Huitong Bridge in Longling County, Baoshan

Chinese Name:龙陵惠通桥
English Name: Huitong Bridge in Longling County, Baoshan

This “Burma Road” bridge (Sometimes spelled as Hwei Tung), with a span of 123 metres, has been preserved as a monument because it was here that the Japanese army was stopped during World war-II. The invaders coming up the Burma road from the South were unable to cross the Nujiang river (Salween) after the bridge was blown up on the 5th of May 1942 by the Chinese defence.

The bridge was reconstructed to handle the supplies coming up the Ledo road after the Chinese recaptured Songshan mountian and the far Western part of Yunnan again at the end of 1944. The present form dates from 1950 and carries the communist star on the rebuild Eastern bridgehead. 

The Huitong Bridge seen from the West bank in 1944. The blown Eastern bridgehead is still missing and there are no overhead cables thus the bridge can only handle limited traffic. (©2)

The Huitong Bridge seen from the East bank in 1945. The Eastern bridgehead has been improvised and the bridge can handle fully loaded trucks again. Note the fuel pipeline hanging under the bridge. (©2)

The overgrown eastern bridgehead of the Huitong Bridge was once one of the busiest spots on the Burma Road. 

The Huitong Bridge seen from the eastern bridgehead.

Much has changed since World war-II. What ones was a vital and impressing 123 metre crossing 15 metres above the water now looks like a toy. In 1977 a whole new bridge was build just downstream that now dominates the view.

Huitong Bridge was originally a chain bridge built in the late Qing Dynasty(1644—1911) and was abandoned in 1900. In 1932, Liang Jinshan, president of the Myanmar Overseas Chinese Association, contributed 200,000 silver dollars to rebuild it. In 1935, the Huitong Bridge once again reopened to traffic.

In 1937, imperial Japan began a war of aggression against China. At that time, Japanese troops cut off the majority of land and sea channels between China and the international community, including the Yunnan-Vietnam Railway, which was blocked with the fall of Vietnam. In order to restore a supply lifeline for the Chinese People’s War of Resistance against Japanese Agression, 200,000 compatriots from different ethnic groups in western Yunnan began to construct the Yunnan-Myanmar Road.. In 1938, Huitong Bridge was transformed into a highway bridge that was strong enough to support a ten-ton truck.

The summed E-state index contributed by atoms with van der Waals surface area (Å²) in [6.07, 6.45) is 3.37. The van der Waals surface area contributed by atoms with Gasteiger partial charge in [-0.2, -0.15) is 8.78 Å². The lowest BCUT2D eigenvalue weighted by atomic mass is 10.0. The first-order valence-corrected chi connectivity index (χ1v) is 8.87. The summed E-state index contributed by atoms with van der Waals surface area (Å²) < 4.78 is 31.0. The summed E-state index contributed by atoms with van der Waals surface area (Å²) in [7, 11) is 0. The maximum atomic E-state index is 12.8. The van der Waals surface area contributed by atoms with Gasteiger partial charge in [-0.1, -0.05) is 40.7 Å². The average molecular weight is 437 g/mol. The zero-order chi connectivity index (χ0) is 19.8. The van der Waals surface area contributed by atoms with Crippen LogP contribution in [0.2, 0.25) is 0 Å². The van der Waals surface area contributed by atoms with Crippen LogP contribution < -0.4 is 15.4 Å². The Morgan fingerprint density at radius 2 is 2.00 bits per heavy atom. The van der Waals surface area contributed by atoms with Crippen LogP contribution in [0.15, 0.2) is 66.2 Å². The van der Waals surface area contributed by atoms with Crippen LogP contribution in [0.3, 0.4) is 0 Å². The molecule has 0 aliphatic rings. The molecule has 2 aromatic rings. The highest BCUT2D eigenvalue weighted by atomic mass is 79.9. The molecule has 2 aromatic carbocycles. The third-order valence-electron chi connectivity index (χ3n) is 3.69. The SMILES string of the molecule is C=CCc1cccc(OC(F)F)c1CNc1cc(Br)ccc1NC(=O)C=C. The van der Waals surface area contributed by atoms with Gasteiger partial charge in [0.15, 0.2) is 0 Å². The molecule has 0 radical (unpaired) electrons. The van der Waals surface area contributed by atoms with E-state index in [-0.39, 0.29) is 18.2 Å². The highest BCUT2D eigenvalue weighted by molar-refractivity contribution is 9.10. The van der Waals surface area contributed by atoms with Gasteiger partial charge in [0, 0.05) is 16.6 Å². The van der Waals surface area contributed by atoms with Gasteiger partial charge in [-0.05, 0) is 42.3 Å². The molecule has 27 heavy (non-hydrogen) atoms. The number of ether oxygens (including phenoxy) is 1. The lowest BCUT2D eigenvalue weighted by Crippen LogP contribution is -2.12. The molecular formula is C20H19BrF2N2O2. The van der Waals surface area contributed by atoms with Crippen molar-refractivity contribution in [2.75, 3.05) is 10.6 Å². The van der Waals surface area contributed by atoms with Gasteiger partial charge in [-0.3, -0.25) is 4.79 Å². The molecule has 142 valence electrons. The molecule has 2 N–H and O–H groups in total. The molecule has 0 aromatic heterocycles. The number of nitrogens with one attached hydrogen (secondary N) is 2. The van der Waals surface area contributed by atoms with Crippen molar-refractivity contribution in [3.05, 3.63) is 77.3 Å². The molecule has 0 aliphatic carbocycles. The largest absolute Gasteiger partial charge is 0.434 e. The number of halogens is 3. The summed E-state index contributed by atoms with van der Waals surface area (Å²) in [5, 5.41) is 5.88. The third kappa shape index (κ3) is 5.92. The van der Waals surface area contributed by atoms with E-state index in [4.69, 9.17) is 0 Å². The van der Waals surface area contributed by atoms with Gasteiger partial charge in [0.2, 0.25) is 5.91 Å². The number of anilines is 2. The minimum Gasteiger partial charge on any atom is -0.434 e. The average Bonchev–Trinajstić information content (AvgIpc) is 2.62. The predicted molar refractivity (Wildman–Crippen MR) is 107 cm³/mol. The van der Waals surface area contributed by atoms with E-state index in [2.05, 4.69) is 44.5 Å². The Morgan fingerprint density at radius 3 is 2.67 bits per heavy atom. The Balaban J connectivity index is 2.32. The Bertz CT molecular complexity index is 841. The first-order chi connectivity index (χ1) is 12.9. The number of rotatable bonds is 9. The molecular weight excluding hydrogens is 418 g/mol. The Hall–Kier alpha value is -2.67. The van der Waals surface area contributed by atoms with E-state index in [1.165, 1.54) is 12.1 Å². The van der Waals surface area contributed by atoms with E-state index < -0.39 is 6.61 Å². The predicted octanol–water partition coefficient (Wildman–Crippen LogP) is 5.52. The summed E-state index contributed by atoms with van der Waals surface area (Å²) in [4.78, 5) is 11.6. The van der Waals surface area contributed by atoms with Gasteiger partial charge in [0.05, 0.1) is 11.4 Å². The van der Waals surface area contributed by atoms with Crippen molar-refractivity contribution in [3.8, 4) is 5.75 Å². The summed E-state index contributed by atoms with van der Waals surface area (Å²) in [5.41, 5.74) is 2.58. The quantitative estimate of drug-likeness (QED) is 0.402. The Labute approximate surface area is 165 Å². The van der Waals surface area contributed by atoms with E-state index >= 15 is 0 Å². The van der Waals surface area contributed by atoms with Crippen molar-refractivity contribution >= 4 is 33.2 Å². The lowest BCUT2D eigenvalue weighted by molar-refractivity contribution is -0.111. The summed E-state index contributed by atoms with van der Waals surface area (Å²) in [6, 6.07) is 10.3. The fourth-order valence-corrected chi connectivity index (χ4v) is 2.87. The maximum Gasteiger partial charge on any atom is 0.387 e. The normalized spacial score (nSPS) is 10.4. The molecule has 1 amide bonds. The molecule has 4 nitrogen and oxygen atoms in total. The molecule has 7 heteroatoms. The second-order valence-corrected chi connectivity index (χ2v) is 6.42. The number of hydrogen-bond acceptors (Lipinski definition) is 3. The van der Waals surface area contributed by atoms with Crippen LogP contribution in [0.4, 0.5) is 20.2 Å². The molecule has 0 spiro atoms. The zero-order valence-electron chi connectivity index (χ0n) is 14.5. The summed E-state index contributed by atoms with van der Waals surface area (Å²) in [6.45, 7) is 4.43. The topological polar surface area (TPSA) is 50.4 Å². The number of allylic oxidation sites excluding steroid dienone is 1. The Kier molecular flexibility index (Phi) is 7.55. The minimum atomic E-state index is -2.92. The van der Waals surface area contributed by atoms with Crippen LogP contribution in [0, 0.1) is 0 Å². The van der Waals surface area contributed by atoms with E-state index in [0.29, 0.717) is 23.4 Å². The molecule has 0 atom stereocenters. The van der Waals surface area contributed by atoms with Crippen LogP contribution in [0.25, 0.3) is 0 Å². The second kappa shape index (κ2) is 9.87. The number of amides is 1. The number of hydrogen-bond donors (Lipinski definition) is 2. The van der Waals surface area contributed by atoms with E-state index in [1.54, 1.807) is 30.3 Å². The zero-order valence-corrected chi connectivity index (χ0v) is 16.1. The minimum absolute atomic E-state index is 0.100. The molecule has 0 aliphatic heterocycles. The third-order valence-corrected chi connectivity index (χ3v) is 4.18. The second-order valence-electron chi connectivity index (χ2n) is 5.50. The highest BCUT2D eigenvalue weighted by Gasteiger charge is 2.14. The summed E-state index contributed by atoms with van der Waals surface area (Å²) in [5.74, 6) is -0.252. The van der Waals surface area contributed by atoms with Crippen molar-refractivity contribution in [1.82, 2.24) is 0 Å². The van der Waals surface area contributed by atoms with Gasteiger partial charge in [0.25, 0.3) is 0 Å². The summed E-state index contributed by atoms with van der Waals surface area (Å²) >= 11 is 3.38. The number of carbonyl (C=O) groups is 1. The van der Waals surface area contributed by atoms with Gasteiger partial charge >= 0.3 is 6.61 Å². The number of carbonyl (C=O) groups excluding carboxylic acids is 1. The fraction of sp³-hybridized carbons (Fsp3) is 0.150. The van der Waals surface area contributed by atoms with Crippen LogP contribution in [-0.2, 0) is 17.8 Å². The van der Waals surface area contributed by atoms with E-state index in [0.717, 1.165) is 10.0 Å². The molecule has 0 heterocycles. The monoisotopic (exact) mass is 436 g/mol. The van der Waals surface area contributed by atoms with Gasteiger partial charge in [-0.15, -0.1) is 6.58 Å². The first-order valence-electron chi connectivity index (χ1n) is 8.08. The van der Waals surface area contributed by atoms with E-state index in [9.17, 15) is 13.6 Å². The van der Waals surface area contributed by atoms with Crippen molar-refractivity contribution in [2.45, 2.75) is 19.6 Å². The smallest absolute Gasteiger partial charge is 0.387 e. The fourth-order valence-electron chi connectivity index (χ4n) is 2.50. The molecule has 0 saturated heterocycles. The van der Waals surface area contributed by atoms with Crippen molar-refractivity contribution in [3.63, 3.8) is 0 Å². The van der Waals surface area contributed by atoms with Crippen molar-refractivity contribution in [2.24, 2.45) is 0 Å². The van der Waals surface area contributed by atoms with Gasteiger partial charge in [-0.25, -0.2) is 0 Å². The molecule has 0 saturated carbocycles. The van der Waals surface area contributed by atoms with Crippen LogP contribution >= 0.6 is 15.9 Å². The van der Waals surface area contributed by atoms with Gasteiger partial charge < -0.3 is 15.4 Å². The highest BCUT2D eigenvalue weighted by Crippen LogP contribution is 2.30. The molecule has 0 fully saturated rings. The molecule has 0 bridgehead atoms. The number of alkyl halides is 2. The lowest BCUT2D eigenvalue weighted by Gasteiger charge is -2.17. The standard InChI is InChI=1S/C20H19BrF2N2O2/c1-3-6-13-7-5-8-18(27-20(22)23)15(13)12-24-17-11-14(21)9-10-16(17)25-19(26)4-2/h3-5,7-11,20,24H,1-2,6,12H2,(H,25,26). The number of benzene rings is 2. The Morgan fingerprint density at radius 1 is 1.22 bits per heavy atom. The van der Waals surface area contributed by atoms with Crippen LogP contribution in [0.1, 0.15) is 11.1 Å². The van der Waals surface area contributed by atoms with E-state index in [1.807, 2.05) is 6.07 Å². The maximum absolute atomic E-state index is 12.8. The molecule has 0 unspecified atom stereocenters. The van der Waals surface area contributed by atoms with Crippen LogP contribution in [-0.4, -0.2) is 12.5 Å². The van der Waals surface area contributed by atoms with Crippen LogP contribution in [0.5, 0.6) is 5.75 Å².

In their attempts to destroy Huitong Bridge, Japanese forces launched six air strikes from October 28, 1940 to February 27, 1941. More than 4,000 bombs were dropped over the course of 168 sorties. Huitong Bridge was damaged to varying extents after each bombing, but it stand steadily over the Nujiang River.

On May 3, 1942, Japanese troops invaded China from Wanding. They advanced over 200 kilometres in two days and captured Longling City on May 4. One day later, 500 Japanese troops disguised as refugees tried to seize Huitong Bridge by surprise. In the afternoon, a quarrel was started on the bridge, and a Chinese soldier fired a warning shot. The Japanese troops thought they had been exposed and immediately launched an attack. At a critical moment, the defending soldiers detonated the explosives that had been laid there in advance.

With the destruction of Huitong Bridge, the Chinese People’s War of Resistance against Japanese Aggression also changed its course. The rapidly advancing Japanese army was kept at bay on the west bank of the Nujiang River. In the two years that followed, Japanese forces never crossed the Nujiang River. In May 1944, the Chinese Expeditionary Force surged across the Nujiang River and began the Western Yunnan counterattack. In August 1944, Huitong Bridge was reopened to traffic, and a large number of military supplies were transported to Western Yunnan counterattack battlefields. The restoration of the Huitong Bridge sounded the death knell for the Japanese invaders.

In June 1974, Hongqi Bridge, the largest reinforced concrete arch bridge in western Yunnan, was erected 400 metres downstream from Huitong Bridge, which finally completed its historic mission. Three years later, Liang Jinshan died at the age of 94.

Today, Huitong Bridge has become a cultural relic, but still majestically and solemnly bears witness to the rapid changes on both sides of the Nujiang River.